Pine and Gilmore identify four possible experience realms businesses offer: entertainment, esthetic, escapist and educational. While some businesses offer several of those four realms—think Four Seasons Resorts offering esthetic and escapist concurrently—an estate-planning practice may offer a transformational experience in the educational realm.
The common advice among top marketing professionals is to create an individualized transformational client experience. Once created, you market that experience, ignoring those aspects the client views as a commodity. For estate-planning firms, you wouldn’t market trusts or durable powers of attorney that the client believes are commodities. The preparation of a legal document is a one-time transaction. When you deliver an experience associated with that client’s individual estate plan, you foster a long-term relationship.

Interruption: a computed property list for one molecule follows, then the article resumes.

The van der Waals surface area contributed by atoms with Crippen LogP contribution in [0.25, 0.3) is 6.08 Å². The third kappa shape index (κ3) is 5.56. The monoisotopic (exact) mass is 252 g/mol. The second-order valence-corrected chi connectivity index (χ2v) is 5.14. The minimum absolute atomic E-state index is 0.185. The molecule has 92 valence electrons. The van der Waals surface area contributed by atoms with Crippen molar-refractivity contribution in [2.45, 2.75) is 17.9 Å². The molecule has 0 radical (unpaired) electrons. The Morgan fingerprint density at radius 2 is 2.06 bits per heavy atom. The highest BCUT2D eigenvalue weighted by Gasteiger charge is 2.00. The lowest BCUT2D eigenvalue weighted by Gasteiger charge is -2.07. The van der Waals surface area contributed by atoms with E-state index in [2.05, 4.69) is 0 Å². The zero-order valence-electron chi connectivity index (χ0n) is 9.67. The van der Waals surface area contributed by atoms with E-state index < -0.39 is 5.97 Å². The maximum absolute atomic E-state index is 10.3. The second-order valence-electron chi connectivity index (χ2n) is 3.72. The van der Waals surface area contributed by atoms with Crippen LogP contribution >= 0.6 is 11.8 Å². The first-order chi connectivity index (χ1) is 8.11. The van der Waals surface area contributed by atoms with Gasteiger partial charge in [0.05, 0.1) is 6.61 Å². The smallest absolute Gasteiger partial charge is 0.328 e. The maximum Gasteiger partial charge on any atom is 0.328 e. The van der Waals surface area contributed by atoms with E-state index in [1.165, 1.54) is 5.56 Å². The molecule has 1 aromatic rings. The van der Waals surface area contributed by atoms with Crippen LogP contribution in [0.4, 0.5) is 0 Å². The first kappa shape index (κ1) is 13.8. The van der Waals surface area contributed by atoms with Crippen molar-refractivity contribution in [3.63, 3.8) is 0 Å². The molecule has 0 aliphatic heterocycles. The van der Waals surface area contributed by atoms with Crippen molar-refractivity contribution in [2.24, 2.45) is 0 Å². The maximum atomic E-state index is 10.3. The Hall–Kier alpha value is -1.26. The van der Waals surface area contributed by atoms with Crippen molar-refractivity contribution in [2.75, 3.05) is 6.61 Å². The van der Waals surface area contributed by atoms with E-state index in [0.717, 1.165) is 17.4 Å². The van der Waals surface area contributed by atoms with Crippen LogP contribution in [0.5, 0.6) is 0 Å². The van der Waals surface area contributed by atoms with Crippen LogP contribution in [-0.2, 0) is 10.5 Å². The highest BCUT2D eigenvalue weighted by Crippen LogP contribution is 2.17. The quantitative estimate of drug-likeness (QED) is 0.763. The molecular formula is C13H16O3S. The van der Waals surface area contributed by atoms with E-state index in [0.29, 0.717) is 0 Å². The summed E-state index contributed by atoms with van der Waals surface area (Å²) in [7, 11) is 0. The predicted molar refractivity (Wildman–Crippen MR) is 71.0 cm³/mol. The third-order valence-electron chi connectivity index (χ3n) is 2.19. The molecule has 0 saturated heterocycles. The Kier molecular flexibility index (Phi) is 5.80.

How do you then start building those relationships?
Identify Your Target Market
The first step to creating the most effective marketing plan is to identify your target market. Because I practice in a resort area with wealthy semi-retirees and retirees who are current and former business professionals, I target those families. Many of those clients are seasonal residents, spending half the year in another state. These individuals face residency and tax issues when updating their estate plans.
Everyone has his own niche. You might be an expert with physicians’ asset protection planning or live in a community of farmers who have land wealth. Perhaps you developed a following with performing artists or professional athletes. Many of us counsel blended families in which each spouse has children from a prior marriage, or maybe you have a special talent for business succession planning.